Iran And Turkey Struggle Over Future Of Syria

The Bashar al-Assad regime in Syria is fuming because the U.S. amabassador to Syria, Robert Ford, visited the city of Hama on Friday, and was joined by France’s ambassador to Syria, Eric Chevallier, according to Reuters. The two of them showed solidarity with the protesters, and probably contributed to an even larger turnout.

Robert Ford presents his credentials to Bashar al-Assad in January (SANA)Robert Ford presents his credentials to Bashar al-Assad in January (SANA)

U.S. State Department spokesman Victoria Nuland said that the purpose of the visit was “to make absolutely clear with his physical presence that we stand with those Syrians who are expressing their right to speak for change. We are greatly concerned about the situation in Hama.”

Syria’s state-run Syria Arab News Agency (SANA) said that the provocative act “reminds of the colonialism methods,” and that “This behavior is an interference in Syria’s internal affairs, instigates riots and violence and contradicts all claims of the United States on supporting the world security and stability, the political solutions, dialogue and reform.”

The visits by Ford and Chevallier to Hama were more than just provocative gestures of solidarity with the protesters. They are part of a joint effort underway Barack Obama, France’s president Nicolas Sarkozy and Turkey’s PM Recep Tayyip Erdogan to resolve the Syrian conflict as peacefully as possible, by pressuring Assad to negotiate with the opposition, according to Debka.

The pressure is with more than just words, according to the article. Turkey’s army is on the border, ready to march into Syria at any time. If Assad’s regime initiates a massacre in Hama, then Turkish troops would enter Syria and carve out an 800-square kilometer buffer zone between the Syrian, Iraqi and Turkish borders and the Mediterranean. This enclave would provide a sanctuary for Syrian refugees and opposition leaders.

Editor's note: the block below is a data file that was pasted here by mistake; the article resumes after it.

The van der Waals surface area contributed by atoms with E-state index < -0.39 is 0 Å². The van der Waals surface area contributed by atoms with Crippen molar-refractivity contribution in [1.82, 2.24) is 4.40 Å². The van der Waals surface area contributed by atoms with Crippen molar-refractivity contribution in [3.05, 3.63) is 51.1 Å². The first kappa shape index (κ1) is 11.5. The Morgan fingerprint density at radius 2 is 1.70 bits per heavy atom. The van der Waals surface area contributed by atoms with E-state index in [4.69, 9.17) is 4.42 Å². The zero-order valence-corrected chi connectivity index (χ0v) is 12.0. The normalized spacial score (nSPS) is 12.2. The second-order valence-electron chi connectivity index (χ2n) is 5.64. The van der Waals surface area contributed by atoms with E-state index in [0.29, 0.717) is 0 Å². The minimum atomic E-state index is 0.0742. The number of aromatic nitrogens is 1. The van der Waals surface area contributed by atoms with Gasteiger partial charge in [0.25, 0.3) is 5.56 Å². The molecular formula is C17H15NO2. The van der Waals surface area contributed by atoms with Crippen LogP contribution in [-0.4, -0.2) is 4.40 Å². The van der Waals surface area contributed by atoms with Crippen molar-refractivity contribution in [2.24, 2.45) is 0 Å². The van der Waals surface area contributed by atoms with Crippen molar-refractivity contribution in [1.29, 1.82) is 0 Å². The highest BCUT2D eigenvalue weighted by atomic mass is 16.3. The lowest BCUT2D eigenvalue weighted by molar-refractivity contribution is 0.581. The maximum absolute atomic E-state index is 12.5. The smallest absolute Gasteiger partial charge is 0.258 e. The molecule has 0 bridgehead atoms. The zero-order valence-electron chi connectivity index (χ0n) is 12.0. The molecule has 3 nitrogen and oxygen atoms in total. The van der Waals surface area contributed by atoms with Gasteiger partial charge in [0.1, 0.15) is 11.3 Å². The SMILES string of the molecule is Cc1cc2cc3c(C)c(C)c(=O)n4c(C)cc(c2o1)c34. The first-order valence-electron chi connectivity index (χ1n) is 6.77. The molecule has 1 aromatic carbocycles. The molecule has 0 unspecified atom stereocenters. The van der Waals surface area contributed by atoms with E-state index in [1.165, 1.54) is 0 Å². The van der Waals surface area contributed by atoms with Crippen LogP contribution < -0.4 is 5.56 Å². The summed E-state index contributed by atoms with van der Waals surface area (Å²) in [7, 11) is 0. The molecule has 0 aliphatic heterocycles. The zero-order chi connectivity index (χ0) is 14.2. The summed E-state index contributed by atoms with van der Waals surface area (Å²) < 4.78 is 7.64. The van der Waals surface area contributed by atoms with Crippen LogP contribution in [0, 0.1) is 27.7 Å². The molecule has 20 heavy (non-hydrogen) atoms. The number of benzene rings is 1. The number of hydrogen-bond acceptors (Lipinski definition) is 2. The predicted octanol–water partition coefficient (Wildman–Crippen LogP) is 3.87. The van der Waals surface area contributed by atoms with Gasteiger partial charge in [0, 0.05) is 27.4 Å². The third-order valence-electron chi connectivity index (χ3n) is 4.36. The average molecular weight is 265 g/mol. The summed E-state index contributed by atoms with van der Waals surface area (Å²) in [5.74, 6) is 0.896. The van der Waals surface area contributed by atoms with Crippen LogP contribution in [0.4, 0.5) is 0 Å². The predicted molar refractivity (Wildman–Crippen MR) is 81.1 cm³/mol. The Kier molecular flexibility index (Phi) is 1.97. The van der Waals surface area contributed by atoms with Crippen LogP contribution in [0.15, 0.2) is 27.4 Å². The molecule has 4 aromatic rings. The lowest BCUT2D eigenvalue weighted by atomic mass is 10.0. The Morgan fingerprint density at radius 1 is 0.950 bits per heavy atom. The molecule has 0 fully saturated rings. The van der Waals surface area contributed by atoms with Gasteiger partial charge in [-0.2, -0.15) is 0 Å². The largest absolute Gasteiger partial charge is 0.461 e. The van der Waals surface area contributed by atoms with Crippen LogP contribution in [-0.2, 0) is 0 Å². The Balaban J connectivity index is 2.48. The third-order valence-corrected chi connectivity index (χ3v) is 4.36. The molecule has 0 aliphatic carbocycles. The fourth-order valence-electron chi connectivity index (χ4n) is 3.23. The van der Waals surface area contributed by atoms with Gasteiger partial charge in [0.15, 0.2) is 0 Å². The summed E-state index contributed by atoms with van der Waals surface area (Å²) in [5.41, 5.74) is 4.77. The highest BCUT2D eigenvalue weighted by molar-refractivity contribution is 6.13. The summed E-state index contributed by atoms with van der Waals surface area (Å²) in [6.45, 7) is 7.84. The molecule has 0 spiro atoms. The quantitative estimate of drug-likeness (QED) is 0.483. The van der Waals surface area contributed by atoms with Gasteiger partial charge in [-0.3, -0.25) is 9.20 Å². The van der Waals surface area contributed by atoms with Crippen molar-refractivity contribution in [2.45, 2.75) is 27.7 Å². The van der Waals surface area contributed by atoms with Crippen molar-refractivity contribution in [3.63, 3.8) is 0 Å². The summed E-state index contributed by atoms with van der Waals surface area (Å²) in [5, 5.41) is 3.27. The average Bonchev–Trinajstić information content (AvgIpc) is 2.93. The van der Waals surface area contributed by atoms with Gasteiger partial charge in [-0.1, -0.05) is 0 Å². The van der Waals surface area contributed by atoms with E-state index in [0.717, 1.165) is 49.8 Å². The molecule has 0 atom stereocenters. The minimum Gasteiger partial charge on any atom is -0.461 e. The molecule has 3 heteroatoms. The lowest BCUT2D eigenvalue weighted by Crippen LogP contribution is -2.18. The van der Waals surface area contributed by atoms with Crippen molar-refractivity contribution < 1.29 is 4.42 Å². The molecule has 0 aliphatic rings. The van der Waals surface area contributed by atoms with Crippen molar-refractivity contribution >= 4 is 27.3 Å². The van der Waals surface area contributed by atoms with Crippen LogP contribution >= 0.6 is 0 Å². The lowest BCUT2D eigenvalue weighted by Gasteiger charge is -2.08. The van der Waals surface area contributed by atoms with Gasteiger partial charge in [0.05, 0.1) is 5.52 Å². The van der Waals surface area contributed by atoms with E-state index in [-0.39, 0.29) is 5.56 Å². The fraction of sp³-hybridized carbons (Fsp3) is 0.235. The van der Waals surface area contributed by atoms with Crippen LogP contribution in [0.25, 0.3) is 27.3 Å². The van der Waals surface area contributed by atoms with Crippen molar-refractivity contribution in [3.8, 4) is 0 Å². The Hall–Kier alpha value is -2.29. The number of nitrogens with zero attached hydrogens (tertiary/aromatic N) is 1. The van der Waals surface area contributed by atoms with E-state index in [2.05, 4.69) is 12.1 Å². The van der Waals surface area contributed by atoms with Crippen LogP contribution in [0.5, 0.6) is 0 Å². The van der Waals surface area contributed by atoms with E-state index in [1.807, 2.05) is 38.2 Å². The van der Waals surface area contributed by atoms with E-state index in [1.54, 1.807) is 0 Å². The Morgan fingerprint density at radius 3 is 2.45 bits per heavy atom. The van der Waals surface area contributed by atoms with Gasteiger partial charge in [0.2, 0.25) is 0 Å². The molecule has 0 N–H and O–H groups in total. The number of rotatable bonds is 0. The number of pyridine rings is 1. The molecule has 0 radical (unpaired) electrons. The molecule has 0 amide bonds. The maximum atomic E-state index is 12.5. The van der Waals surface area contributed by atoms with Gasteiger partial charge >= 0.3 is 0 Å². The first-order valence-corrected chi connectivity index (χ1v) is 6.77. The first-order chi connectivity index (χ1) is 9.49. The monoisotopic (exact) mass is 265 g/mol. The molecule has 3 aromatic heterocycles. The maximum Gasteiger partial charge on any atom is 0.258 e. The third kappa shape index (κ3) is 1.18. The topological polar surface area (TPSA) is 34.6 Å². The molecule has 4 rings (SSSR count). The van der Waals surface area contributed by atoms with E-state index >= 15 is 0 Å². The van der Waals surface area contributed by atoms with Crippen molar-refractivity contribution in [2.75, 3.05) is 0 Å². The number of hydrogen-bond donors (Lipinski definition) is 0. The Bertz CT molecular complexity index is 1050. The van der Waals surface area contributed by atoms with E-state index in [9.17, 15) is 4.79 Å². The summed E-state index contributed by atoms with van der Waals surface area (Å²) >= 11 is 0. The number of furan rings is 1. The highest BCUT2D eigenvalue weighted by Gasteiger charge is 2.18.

Iran versus Turkey in Syria’s crisis

Prior to the Arab uprising, Syria was playing an important role in Mideast policies of both Turkey and Iran.

Turkey’s strategy has been to maintain cordial “no problem” relationships with all the Arab states, in order to regain some of the hegemony of the Ottoman Empire. The uprising has jeopardized Turkey’s relationship with the entire Arab world. Most of the people expect Erdogan to stand up to Assad and bring down his regime if he continues to massacre his own people, but Erdogan isn’t really ready to do anything like that.

Iran’s strategy has been to use Syria and Hizbollah in Lebanon to fight the west, especially Israel. Without Assad, Iran would find it much more difficult to provide arms to either Hizbollah or Hamas.

Thus, Iran and Turkey have basically conflicting objectives for Syria, according to Middle East Online. If Assad’s regime survives, then Turkey will have immense problems with Arabs. If Assad’s regime falls, then Iran will become isolated.

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